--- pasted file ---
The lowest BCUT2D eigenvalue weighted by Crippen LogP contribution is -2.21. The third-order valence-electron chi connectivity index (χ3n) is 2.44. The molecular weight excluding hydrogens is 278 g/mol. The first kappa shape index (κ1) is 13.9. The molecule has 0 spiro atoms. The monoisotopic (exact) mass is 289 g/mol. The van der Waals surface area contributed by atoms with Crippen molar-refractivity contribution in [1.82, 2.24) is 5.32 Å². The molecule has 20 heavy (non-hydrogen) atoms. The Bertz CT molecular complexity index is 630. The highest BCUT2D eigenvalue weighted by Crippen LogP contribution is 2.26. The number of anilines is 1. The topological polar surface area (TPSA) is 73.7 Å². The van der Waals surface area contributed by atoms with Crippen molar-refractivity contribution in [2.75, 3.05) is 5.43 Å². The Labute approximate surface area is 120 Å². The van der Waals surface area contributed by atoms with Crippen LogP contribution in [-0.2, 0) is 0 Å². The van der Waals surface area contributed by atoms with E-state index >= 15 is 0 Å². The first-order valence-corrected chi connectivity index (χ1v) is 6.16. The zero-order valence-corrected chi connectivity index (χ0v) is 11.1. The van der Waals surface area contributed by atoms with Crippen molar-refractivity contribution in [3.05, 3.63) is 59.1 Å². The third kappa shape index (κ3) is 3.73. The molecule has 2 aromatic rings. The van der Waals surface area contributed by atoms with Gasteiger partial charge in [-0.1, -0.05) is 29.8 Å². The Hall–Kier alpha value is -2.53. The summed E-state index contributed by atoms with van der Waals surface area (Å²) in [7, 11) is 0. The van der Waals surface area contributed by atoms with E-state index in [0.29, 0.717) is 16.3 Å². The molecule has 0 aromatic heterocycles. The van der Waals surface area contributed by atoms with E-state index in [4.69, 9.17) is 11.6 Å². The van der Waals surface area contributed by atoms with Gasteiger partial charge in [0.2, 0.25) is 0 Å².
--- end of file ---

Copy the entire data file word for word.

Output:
The lowest BCUT2D eigenvalue weighted by Crippen LogP contribution is -2.21. The third-order valence-electron chi connectivity index (χ3n) is 2.44. The molecular weight excluding hydrogens is 278 g/mol. The first kappa shape index (κ1) is 13.9. The molecule has 0 spiro atoms. The monoisotopic (exact) mass is 289 g/mol. The van der Waals surface area contributed by atoms with Crippen molar-refractivity contribution in [1.82, 2.24) is 5.32 Å². The molecule has 20 heavy (non-hydrogen) atoms. The Bertz CT molecular complexity index is 630. The highest BCUT2D eigenvalue weighted by Crippen LogP contribution is 2.26. The number of anilines is 1. The topological polar surface area (TPSA) is 73.7 Å². The van der Waals surface area contributed by atoms with Crippen molar-refractivity contribution in [2.75, 3.05) is 5.43 Å². The Labute approximate surface area is 120 Å². The van der Waals surface area contributed by atoms with Crippen LogP contribution in [-0.2, 0) is 0 Å². The van der Waals surface area contributed by atoms with E-state index >= 15 is 0 Å². The first-order valence-corrected chi connectivity index (χ1v) is 6.16. The zero-order valence-corrected chi connectivity index (χ0v) is 11.1. The van der Waals surface area contributed by atoms with Crippen molar-refractivity contribution in [3.05, 3.63) is 59.1 Å². The third kappa shape index (κ3) is 3.73. The molecule has 2 aromatic rings. The van der Waals surface area contributed by atoms with Gasteiger partial charge in [-0.1, -0.05) is 29.8 Å². The Hall–Kier alpha value is -2.53. The summed E-state index contributed by atoms with van der Waals surface area (Å²) in [7, 11) is 0. The van der Waals surface area contributed by atoms with E-state index in [0.29, 0.717) is 16.3 Å². The molecule has 0 aromatic heterocycles. The van der Waals surface area contributed by atoms with E-state index in [4.69, 9.17) is 11.6 Å². The van der Waals surface area contributed by atoms with Gasteiger partial charge in [0.2, 0.25) is 0 Å².